Composite blocks. -Reply
|From:||Tony Henwood <AnthonyH@chw.edu.au>|
As long as the tissues were fixed for equivalent times and be equal in
thickness I can't see a problem with the IPXs. I use composite blocks of
liver, skin and gut for my keratin controls.
Tony Henwood JP, BappSc, GradDipSysAnalys, CT(ASC)
The Children's Hospital at Westmead,
Locked Bag 4001, Westmead, 2145, AUSTRALIA.
Tel: (02) 9845 3306
Fax: (02) 9845 3318
>>> "Dr. Ian Montgomery." <firstname.lastname@example.org>
1/March/2001 01:08am >>>
In the past and mostly for undergraduate teaching, I've prepared
composite blocks of various tissues. You know the sort of thing, pieces
kidney, liver, muscle, gut, lung and brain sandwiched together and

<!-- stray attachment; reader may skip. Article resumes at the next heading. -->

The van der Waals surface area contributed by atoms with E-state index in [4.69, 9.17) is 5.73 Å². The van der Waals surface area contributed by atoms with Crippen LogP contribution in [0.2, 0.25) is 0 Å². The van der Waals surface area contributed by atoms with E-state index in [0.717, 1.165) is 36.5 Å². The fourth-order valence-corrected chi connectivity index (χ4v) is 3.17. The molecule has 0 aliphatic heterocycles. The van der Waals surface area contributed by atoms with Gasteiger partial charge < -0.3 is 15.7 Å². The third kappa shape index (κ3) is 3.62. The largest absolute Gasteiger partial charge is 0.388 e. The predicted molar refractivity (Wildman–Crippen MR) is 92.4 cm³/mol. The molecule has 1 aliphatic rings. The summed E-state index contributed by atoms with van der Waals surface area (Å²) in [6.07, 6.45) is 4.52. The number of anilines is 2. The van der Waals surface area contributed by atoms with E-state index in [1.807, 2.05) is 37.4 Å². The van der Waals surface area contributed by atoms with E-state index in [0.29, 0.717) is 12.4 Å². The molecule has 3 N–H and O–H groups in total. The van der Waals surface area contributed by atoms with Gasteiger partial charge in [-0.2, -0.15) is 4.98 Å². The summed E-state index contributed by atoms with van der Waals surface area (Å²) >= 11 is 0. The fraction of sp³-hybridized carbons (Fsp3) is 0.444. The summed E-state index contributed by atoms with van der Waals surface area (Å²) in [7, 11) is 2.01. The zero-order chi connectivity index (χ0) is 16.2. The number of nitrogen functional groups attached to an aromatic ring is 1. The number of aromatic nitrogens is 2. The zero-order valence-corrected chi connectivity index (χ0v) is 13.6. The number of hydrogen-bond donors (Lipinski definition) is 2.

using a variety of techniques. Works well, although trichromes can be a
of a bugger when differentiating. For teaching very handy as the
can move from tissue to tissue without changing slide when comparing
Now, my latest problem and hopefully easily solved. Has anyone
tried this sort of thing for IHC. I have 9 pieces of tissue from a very
large number of animals which if I can prepare composites blocks off
make my life a lot easier. Does IHC throw up any cheeky wee problems
I've not thought about, eg. tissue dependent retrieval, or is it pretty
Comments very welcome, sorry I can't be cloned, grow extra
or work double, triple shifts.
Dr. Ian Montgomery,
West Medical Building,
University of Glasgow,
Tel: 0141 339 8855. Extn:6602.
Fax: 0141 330 2923
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